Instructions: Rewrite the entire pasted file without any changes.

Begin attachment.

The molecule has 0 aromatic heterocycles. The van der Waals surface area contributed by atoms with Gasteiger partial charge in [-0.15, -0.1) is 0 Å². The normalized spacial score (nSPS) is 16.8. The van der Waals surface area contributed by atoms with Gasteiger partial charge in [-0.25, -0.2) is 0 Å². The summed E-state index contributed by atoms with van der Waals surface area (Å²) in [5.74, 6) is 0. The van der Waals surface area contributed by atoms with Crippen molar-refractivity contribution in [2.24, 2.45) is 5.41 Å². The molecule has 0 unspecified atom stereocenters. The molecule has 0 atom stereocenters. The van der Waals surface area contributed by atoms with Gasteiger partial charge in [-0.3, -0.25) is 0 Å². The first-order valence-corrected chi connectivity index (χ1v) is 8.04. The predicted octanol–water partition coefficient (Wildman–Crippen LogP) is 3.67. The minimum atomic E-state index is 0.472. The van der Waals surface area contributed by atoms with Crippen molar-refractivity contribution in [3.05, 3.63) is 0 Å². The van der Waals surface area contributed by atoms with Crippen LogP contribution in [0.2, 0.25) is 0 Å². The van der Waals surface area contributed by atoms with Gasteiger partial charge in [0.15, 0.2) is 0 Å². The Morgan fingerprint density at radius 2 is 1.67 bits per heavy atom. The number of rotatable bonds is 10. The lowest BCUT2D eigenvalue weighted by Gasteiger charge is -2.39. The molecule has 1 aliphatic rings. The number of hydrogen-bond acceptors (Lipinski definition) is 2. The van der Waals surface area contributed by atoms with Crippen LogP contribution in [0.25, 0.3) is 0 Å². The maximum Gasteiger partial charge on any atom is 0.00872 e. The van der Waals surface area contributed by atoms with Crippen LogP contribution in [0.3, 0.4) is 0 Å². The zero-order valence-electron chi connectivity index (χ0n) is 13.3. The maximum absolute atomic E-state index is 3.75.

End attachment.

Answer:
The molecule has 0 aromatic heterocycles. The van der Waals surface area contributed by atoms with Gasteiger partial charge in [-0.15, -0.1) is 0 Å². The normalized spacial score (nSPS) is 16.8. The van der Waals surface area contributed by atoms with Gasteiger partial charge in [-0.25, -0.2) is 0 Å². The summed E-state index contributed by atoms with van der Waals surface area (Å²) in [5.74, 6) is 0. The van der Waals surface area contributed by atoms with Crippen molar-refractivity contribution in [2.24, 2.45) is 5.41 Å². The molecule has 0 unspecified atom stereocenters. The molecule has 0 atom stereocenters. The van der Waals surface area contributed by atoms with Gasteiger partial charge in [-0.3, -0.25) is 0 Å². The first-order valence-corrected chi connectivity index (χ1v) is 8.04. The predicted octanol–water partition coefficient (Wildman–Crippen LogP) is 3.67. The minimum atomic E-state index is 0.472. The van der Waals surface area contributed by atoms with Crippen molar-refractivity contribution in [3.05, 3.63) is 0 Å². The van der Waals surface area contributed by atoms with Crippen LogP contribution in [0.2, 0.25) is 0 Å². The van der Waals surface area contributed by atoms with Gasteiger partial charge in [0.15, 0.2) is 0 Å². The Morgan fingerprint density at radius 2 is 1.67 bits per heavy atom. The number of rotatable bonds is 10. The lowest BCUT2D eigenvalue weighted by Gasteiger charge is -2.39. The molecule has 1 aliphatic rings. The number of hydrogen-bond acceptors (Lipinski definition) is 2. The van der Waals surface area contributed by atoms with Crippen LogP contribution in [0.25, 0.3) is 0 Å². The maximum Gasteiger partial charge on any atom is 0.00872 e. The van der Waals surface area contributed by atoms with Crippen LogP contribution in [0.3, 0.4) is 0 Å². The zero-order valence-electron chi connectivity index (χ0n) is 13.3. The maximum absolute atomic E-state index is 3.75.